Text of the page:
If we decarbonise our economy, and it turns out that IPCC view is wrong? Well, we will have created hundreds of thousands of jobs in insulation and manufacturing and taken thousands out of fuel poverty. Not bad, but that's not all. We will also have reduced the shock of Peak Oil and Peak Gas. And addressed our energy security problems. And prosperity in hot countries. Not bad.
Say we go the way of the denialists/sceptics? We will have problems with energy security, Peak Oil, Peak Gas, fuel poverty, unemployment, poverty, civil unrest and finally, massive, catastrophic climate disruption from droughts, floods, crop failures, disease, and war. With massive migration caused by environmental collapse. Not good.
I would put my money on decarbonising the global economy.
What are we calling for at the Summit?
Well Green politicians key issues include:
- a much higher level of ambition. At the very least, the summit must provide clear foundations for a global deal: binding emissions reduction targets, uniform rules for measuring emissions, strong compliance mechanisms and common but differentiated responsibility: recognising different historical contributions to environmental degradation, so that fairness is at the heart of any new deal.
- reductions to be made domestically: not ‘outsourced’ to poorer countries through complicated and confusing off-set schemes
- world leaders to establish significant funding for climate mitigation and adaptation in developing countries who bear the cost in loss of life. This could prove to be a real sticking point, as the scale of financing needed for this purpose has so far been vastly underestimated.
- governments to recognise that investing in the alternatives to polluting, finite fossil fuels, together with a shift to a more sustainable economic model, will actually benefit society and the economy as well as the environment – and therefore have the courage to be more ambitious. Nationally this means implementing a Green New Deal with a programme of investment to insulate people's homes, get local renewable energy and public transport infrastructure projects up and running, that use local employment and benefit everyone. If you took away the need to reduce carbon emissions this investment would still improve life in communities across Britain.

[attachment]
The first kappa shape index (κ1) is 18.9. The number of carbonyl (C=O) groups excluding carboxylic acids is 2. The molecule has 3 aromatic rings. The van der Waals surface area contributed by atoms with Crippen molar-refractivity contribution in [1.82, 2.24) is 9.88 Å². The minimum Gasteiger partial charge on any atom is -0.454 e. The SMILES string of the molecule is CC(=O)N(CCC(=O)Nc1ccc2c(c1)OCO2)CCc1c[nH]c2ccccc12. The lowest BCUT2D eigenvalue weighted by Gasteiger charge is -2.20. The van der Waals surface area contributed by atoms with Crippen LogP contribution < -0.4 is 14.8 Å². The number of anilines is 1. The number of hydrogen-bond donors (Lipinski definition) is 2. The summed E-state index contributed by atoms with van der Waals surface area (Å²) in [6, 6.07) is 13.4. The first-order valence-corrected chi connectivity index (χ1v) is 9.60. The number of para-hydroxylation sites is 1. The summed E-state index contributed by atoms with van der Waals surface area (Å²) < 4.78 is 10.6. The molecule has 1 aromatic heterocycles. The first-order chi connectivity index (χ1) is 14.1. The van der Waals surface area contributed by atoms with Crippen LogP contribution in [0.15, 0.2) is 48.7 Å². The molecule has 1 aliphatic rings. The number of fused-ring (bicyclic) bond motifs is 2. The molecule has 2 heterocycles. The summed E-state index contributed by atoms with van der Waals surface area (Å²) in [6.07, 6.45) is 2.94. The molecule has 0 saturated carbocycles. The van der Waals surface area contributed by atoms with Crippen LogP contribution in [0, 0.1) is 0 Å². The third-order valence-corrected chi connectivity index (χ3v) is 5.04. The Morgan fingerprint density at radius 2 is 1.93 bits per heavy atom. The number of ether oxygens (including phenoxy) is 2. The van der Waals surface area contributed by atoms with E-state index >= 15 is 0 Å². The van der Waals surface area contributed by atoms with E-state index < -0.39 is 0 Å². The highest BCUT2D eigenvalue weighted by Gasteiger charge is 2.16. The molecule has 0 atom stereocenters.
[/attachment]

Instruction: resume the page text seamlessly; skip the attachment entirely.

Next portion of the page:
As one Green said in response to questioning man-made climate change: "The point to remember is that if we are wrong about man's contribution to climate chaos there are still good reasons to implement our policies. If the climate sceptics are wrong the implications for our children and grandchildren and for all other life on this planet are dangerous, irreversible and we will be to blame. For me this is a moral question. I am joining this march because I know which decision I would rather live with. "
As a last point to finish on it was interesting to see that Stroud is 123rd in the list (out of 646) of highest emissions - see here - the richer areas are also those with the greener ambitions - a certain irony in that as Green policies are about making it fairer for all - indeed the newish Green party slogan is 'Fair is Worth Fighting For'....but that's an issue to return to another day...
Join the local march and vigil
For those Stroud residents who could not be on the march but would like to add their voice to those calling for strong leadership to tackle climate change at Copenhagen, there will be a procession and vigil in Stroud this Saturday 12th December. Starting at 10.30am from the Ram at the top of the High St, this will finish at the Sub Rooms forecourt for activities, message tree and candlelit vigil.